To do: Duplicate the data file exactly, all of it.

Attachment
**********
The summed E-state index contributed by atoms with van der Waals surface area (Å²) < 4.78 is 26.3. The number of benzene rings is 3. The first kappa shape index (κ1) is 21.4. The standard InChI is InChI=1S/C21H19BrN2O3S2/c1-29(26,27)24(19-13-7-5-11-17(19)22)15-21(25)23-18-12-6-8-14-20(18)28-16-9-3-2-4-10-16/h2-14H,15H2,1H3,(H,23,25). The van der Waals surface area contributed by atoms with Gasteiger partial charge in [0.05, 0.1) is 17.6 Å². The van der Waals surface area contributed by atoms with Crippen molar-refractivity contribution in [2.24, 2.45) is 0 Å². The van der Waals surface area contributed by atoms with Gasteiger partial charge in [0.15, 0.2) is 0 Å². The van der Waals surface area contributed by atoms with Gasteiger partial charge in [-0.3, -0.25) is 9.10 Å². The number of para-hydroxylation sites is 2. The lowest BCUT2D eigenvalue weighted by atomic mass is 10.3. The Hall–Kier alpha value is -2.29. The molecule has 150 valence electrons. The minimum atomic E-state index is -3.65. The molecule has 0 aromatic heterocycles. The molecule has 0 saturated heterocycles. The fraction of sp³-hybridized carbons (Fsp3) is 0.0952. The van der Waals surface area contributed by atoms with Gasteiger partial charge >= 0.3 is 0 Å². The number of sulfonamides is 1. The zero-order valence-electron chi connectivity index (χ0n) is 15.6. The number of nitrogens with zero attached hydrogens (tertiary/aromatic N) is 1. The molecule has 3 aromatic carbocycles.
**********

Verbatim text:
The summed E-state index contributed by atoms with van der Waals surface area (Å²) < 4.78 is 26.3. The number of benzene rings is 3. The first kappa shape index (κ1) is 21.4. The standard InChI is InChI=1S/C21H19BrN2O3S2/c1-29(26,27)24(19-13-7-5-11-17(19)22)15-21(25)23-18-12-6-8-14-20(18)28-16-9-3-2-4-10-16/h2-14H,15H2,1H3,(H,23,25). The van der Waals surface area contributed by atoms with Gasteiger partial charge in [0.05, 0.1) is 17.6 Å². The van der Waals surface area contributed by atoms with Crippen molar-refractivity contribution in [2.24, 2.45) is 0 Å². The van der Waals surface area contributed by atoms with Gasteiger partial charge in [0.15, 0.2) is 0 Å². The van der Waals surface area contributed by atoms with Gasteiger partial charge in [-0.3, -0.25) is 9.10 Å². The number of para-hydroxylation sites is 2. The lowest BCUT2D eigenvalue weighted by atomic mass is 10.3. The Hall–Kier alpha value is -2.29. The molecule has 150 valence electrons. The minimum atomic E-state index is -3.65. The molecule has 0 aromatic heterocycles. The molecule has 0 saturated heterocycles. The fraction of sp³-hybridized carbons (Fsp3) is 0.0952. The van der Waals surface area contributed by atoms with Gasteiger partial charge >= 0.3 is 0 Å². The number of sulfonamides is 1. The zero-order valence-electron chi connectivity index (χ0n) is 15.6. The number of nitrogens with zero attached hydrogens (tertiary/aromatic N) is 1. The molecule has 3 aromatic carbocycles.